Press release 04th Mar 2019

Troika Laundromat highlights UK role in the global movement of billions of pounds in suspicious funds

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4th March 2019, London – The “Troika Laundromat” findings, exposed today by the Organised Crime and Corruption Reporting Project and partners, once again underlines the scale of the UK’s involvement in suspicious wealth flows, facilitated by secretive shell companies and accepted by respected British institutions.

The Troika Laundromat was reportedly discovered in a wider leak of 1.3 million banking transactions involving more than 238 thousand companies and billions of pounds in payments. The data reveals a complex system designed to move vast amounts of funds for elites from former Soviet-states to destinations around the world. A substantial proportion of these funds are alledged to have passed through a Lithuanian bank, which has since collapsed after their owners were accused of embezzlement and money laundering.

As with previous ‘laundromats’, the UK and it’s offshore financial centres were key conduits and destination points for these suspect funds. An assessment of the leaked data found companies incorporated in the British Virgin Islands and the UK played a key role in moving these funds. The release of more details is anticipated over the coming days.

Suspicious funds also flowed into UK property, private schools, luxury goods, artwork and prestigious institutions, which allegedly included The Prince’s Charitable Foundation.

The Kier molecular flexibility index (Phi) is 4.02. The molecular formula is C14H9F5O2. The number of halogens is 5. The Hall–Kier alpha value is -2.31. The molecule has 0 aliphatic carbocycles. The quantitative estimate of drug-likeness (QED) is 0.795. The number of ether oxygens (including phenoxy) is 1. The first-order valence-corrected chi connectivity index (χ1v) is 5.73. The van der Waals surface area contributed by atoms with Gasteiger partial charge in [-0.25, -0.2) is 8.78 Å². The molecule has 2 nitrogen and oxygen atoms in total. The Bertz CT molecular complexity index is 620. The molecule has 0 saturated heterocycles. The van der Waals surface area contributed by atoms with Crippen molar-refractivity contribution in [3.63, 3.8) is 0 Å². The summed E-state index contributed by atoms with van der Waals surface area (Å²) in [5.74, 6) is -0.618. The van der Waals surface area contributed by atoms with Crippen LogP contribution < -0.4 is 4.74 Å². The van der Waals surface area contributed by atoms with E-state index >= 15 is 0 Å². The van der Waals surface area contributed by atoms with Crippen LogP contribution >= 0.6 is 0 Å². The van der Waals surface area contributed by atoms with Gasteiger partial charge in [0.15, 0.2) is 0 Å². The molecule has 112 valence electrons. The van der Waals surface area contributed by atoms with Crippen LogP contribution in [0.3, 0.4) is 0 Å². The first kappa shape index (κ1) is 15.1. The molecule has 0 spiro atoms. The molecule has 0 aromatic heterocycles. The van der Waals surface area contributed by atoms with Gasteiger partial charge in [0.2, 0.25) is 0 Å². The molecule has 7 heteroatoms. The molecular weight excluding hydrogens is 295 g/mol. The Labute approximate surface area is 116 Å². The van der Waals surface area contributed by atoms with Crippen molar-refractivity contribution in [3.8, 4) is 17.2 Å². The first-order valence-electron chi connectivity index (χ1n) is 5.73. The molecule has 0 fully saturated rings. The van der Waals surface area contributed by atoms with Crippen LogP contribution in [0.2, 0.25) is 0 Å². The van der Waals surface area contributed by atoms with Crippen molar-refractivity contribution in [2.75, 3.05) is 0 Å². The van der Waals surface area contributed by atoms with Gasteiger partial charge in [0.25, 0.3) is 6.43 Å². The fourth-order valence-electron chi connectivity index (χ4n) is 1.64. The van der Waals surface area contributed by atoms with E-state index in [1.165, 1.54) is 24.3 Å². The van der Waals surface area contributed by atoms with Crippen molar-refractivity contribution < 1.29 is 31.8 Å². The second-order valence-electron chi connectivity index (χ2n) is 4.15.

Duncan Hames, Director of Policy at Transparency International UK, said:

“It seems whenever there is a global money laundering scandal Britain features in its role as a transit and destination country for illicit wealth. The Troika Laundromat cases shows UK companies alongside those in the British Overseas Territories appear to have played a major part in moving these funds around the world and a myriad of well-known British institutions have accepted funds of suspicious origin.”

“When money is stolen there are always victims. To turn a blind eye to the hiding of illicit wealth is to allow these crimes to take place.”

“UK Government and law enforcement have increasingly turned their attention to the problem of dirty money. We have seen positive change, but the UK remains vulnerable to illicit wealth. It is still too easy for criminals to access UK shell companies, whilst Companies House lack the powers needed to carry out checks on information it receives. In addition to this, firms, providing professional services in the UK are not doing enough to detect and prevent corrupt wealth entering the financial system. As long as this remains the case, Britain will continue to offer a safe haven for dirty money.”